FlagBag Golf Co.’s big breakthrough came when the 2020 AT&T Pebble Beach Pro-Am purchased 170 of its custom carry bags for the tournament’s celebrities as tee prizes.

“It was also like an advertising piece for the resort, instead of having six different players with their Callaway or Titleist bags they had their logo six times on everybody’s bag,” Josh Smith said. “As excited as we were I feel like the resort was equally excited to have that kind of billboard walking down the fairway on the celebrity’s shoulders.”

The flag bags are not cheap. They start at $895.

“Golfers are designing their own custom bags. There is no economy to scale or efficiency. It is a real one-off, personalized item, and it is being made in the USA so that means it’s expensive,” Josh Smith said. “The parts and pieces going into making the bag are of the finest leather, with amazing stainless steel fixtures, and then there is the amount of time it takes for one stitcher to pull it all together.”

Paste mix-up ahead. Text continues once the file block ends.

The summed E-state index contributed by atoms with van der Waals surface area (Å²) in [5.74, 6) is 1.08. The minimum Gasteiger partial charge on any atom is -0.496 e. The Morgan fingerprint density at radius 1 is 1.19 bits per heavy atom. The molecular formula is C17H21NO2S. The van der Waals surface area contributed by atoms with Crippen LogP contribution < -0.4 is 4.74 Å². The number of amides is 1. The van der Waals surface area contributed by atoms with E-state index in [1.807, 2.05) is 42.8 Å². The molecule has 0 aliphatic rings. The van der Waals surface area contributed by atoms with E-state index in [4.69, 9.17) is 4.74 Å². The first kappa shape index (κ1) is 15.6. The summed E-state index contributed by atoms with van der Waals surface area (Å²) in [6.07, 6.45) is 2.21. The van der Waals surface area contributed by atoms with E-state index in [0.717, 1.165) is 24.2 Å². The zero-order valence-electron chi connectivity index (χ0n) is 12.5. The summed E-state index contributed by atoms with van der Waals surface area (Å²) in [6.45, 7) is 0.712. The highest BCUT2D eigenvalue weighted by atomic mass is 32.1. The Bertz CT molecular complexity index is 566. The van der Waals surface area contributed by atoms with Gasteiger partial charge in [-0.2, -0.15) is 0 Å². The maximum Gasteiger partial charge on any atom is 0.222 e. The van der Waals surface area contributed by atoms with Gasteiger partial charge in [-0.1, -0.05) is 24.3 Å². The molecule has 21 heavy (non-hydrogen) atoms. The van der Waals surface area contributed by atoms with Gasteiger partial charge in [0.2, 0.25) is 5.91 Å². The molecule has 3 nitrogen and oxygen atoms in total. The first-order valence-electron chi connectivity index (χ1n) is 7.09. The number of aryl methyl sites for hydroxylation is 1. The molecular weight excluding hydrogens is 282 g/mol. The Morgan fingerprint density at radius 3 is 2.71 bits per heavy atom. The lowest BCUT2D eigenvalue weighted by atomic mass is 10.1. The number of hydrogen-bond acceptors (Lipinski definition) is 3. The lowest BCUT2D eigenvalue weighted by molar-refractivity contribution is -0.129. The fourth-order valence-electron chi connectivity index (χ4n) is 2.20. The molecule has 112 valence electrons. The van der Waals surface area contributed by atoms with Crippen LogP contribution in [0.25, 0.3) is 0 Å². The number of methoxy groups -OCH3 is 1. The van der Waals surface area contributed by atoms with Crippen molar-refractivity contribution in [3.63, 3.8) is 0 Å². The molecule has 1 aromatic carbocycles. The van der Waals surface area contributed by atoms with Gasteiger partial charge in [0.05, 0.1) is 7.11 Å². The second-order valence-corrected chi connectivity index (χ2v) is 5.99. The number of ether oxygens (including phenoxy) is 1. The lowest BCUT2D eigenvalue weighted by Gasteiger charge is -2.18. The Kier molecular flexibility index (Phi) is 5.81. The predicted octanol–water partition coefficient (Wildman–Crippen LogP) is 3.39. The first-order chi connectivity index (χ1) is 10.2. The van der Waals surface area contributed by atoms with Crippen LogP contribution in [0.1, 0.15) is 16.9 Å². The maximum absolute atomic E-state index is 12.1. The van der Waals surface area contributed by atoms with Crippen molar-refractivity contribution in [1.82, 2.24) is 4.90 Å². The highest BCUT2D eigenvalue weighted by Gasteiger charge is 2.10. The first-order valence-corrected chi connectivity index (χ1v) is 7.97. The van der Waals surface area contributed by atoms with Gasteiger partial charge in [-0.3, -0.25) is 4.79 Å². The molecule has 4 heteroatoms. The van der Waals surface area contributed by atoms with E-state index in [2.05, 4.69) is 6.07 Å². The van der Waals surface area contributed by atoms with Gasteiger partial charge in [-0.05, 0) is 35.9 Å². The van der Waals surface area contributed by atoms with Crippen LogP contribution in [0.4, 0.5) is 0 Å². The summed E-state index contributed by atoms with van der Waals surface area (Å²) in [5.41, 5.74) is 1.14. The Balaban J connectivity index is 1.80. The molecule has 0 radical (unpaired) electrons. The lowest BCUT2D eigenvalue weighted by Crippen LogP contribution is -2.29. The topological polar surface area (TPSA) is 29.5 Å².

That figure stands at more than 10 man hours.

“The golf bag business is definitely competitive,” Matt Smith said. “But there is always room for a complementary product. What I’ve often said is women carry purses and you may have one you carry to church and one you use for a night out. We’ve run into a lot of customers who are male that have multiple carry bags from different companies. I have seven carry bags now; over the years I’ve just collected them. It’s competitive but the golf consumer really respects a high quality, unique product and there is room at the table for a lot of companies if you bring something unique and well received.”

Individuals send in flags to have bags designed as well as club members who are proud to represent a particular private club or resort.